Practising sustainable gardening at home is becoming more important than ever. With the effects of global warming hitting our gardens hard, with plant species struggling and insect populations dramatically decreasing. This is a vital time to act and luckily there are plenty of steps you can take to help...
Re-use rain water
Instead of using water from the tap, using a water butt to collect rain water is a far more sustainable way to water your garden. Water butts are available in lots of shapes and sizes to suit your needs and can hold between 100 and 700 litres of water. It is estimated that on average around 24,000 litres of water can be saved every year by collecting rainwater to water your garden this way.
Peat for our gardens comes from peatlands. Peatlands are the world's largest carbon stores on land. They are a vital ecosystem for plants and animals and are important in reducing the risk of flooding. When peat is taken for our gardens, carbon is released and these vital habitats are damaged. Our planet's billions of acres of peat hold more carbon than all the world’s forests combined.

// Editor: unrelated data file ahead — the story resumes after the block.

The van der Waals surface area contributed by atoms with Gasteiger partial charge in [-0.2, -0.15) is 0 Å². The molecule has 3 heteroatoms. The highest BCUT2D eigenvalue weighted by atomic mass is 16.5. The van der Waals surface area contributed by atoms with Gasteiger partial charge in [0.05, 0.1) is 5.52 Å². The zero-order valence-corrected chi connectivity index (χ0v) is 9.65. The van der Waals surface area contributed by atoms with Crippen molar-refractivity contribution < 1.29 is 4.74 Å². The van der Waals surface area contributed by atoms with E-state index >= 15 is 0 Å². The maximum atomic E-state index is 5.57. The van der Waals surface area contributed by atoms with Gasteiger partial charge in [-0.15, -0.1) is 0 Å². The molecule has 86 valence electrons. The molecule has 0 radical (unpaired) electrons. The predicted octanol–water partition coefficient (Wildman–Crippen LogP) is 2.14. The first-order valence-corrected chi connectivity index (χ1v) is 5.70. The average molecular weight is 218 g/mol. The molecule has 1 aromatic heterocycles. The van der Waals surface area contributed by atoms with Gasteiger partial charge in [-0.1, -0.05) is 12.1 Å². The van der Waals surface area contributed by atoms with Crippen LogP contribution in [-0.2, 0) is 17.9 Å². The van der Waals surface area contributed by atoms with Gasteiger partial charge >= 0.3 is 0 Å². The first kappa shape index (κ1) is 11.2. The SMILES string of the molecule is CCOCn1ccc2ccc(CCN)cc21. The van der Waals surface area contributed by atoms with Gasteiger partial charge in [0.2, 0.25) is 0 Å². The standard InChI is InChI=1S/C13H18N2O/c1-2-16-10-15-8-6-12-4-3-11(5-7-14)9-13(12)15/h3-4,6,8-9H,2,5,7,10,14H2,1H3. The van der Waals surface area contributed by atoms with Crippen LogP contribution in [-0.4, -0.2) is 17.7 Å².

Plant for pollinators
Loss of habitat is one of the main reasons why we see fewer bees, butterflies and other insects visiting our gardens. One great way that you can help to support our pollinators is by planting a range of different pollinator-friendly plants. Some easy-to-grow plants that bees and other pollinators love include lavender, bluebells, heather, marigold, honeysuckle, ivy and many more!
Make your own compost
Home composting is the most environmentally-friendly way of disposing of your kitchen and garden waste, plus it's a fantastic way to improve your soil. Every 1kg of homemade compost typically saves over 0.1kg of CO2 emissions, which could save more than 5.1 kg carbon, per gardener, every year. Composting is easy, rewarding and can be great fun for the kids!
Ditch the pesticides
Pesticides are dangerous for the health of your garden, as well as the planet. A decline of insects has a knock-on effect for the entire food chain as insects are vital pollinators. So, instead of reaching for chemical pesticides, try natural forms of insect repellent instead. One great method is companion planting, which means growing plants which are mutually beneficial to each other. For example, carrots and leeks are perfect to plant together as leeks repel carrot fly while carrots discourage leek moth.